Nov. 10, 2004, (Bloomberg)
-- CropChoice.com: China, the world's top cotton grower
and consumer, will double lending to buyers to encourage purchases
of the fiber as the harvest is expected to rise 32 percent to a
record this year, reducing prices and farm incomes.
The Agricultural Development Bank, a state-owned policy lender,
will loan 20 billion yuan ($2.4 billion) this year to millers and
state-owned buyers, said Martin Liu, a cotton analyst at Beijing
Orient Agribusiness Consultant Ltd., an agriculture ministry affiliate.
``Lending is rising because of the bigger harvest this year and
concern prices will decline, which would hurt farmers' incomes,''
Liu said in a telephone interview in Beijing. Cotton is the worst-performing
global commodity this year, falling 41 percent, according to Bloomberg
Chinese Premier Wen Jiabao made a recovery in rural incomes one
of his priorities to ensure social stability. About 800 million
of China's 1.3 billion people rely on agriculture for their livelihoods
and the government wants to ensure farmers don't miss out on the
country's economic growth of more than 9 percent over the past two
Chinese farmers may gather 6.42 million metric tons of cotton this
year after improved weather and increased plantings boosted the
crop, the National Bureau of Statistics said last month. The harvest
would be the biggest since the bureau started publishing the figures
Cotton traded on the New York Board of Trade for December delivery
last traded at 44.04 U.S. cents a pound yesterday compared with
75.07 cents on Dec. 31 last year.
The fiber for January delivery dropped 145 yuan a ton to 12,235
yuan a ton on the Zhengzhou Commodity Exchange, according to the
exchange's Web site as of 2:21 p.m. Beijing time. The contract has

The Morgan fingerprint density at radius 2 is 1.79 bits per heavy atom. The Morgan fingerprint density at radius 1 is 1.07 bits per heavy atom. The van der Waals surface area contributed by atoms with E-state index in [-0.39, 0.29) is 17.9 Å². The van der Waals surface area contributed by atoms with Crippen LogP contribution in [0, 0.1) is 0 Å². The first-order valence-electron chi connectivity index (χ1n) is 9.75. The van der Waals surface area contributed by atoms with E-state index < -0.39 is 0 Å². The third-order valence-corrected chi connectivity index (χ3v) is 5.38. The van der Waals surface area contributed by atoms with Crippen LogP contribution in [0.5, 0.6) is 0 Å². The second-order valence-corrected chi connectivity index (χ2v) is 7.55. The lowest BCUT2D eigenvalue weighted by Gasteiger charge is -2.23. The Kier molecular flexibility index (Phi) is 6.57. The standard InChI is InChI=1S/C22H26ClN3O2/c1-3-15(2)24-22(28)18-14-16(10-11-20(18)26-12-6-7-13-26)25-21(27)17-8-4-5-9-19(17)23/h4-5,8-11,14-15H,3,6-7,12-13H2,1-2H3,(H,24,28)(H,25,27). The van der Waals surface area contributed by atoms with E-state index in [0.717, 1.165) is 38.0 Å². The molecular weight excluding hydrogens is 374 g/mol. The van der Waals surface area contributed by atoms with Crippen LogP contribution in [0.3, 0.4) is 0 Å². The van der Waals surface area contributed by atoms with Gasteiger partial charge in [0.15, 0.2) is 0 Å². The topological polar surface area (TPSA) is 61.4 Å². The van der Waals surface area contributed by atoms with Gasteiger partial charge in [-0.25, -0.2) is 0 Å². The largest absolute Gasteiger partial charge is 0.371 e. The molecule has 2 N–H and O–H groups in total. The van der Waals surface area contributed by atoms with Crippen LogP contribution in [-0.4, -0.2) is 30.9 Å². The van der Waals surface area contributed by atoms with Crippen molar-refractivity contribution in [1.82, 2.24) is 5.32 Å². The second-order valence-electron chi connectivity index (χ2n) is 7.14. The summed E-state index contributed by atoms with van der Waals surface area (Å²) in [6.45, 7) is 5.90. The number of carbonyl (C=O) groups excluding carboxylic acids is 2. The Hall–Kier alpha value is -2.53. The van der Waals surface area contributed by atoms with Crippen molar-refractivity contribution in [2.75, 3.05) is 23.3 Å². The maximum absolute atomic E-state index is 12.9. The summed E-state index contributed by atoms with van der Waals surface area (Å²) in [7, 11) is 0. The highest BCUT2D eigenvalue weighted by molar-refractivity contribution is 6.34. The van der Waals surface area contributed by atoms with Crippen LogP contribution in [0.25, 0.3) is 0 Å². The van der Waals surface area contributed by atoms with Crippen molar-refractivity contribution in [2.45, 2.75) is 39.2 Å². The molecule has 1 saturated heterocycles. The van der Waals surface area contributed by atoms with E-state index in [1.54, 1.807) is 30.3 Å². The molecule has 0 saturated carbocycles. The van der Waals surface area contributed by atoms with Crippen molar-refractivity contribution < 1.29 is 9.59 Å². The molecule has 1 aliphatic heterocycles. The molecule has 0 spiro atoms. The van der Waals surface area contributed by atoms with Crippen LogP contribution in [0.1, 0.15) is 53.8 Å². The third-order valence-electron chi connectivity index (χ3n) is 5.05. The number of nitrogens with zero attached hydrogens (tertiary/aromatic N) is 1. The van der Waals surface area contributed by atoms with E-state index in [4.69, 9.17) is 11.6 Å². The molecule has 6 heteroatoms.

fallen 20 percent since the exchange began trading cotton futures
on June 1.
``The bigger loans would ensure farmers are able to sell their
crop in exchange for immediate cash income and allow them to continue
to plant cotton next year,'' said Cao Heping, vice- dean of Peking
University's School of Economics. ``This would prevent price volatility
and stabilize the cycle.''
The cotton crop in China dropped for a second year to 4.86 million
tons in 2003, driving up prices of the fiber. The shortage, along
with expectations of increased demand because of textile quotas
removal, contributed to a 47 percent surge in cotton prices on the
New York Board of Trade last year, Cao said.
The Chinese government responded by setting up the China National
Cotton Reserves Corp. in March 2003 to buy and stockpile cotton
and help stabilize prices.
China's textile exports may rise by at least 24 percent to $100
billion next year from 2003, the agriculture ministry said last
month, after quotas on textile trade expire on Jan. 1 under World
Trade Organization rules.
Last month, six industry organizations in the U.S. and the textile
workers' union UNITE said they'd petition the U.S. Commerce Department
to prevent surges in imports of 15 product categories including
woolen trousers, polyester shirts, cotton sheets and underwear.
``Cotton prices last year were too high,'' Cao said. ``The expectations
of an increase in exports are reasonable though prices were over-speculative.
Everybody didn't expect other countries to resort to alternative
China National Cotton Reserve said it planned to buy 300,000 tons
starting Nov. 9 at a price of as much as 11,500 yuan a ton, Liu
said. No year-earlier comparative figures were provided.
China on May 14 restricted credit to textile industry as part of
efforts to slow growth and stem inflation. Lending curbs helped
rein in economic growth to 9.1 percent in the third quarter against
9.6 percent in the previous three months.
Rising raw material and grain prices contributed to the seven-year
high inflation rate of 5.3 percent in July and August in China.
Inflation slowed to 5.2 percent in September.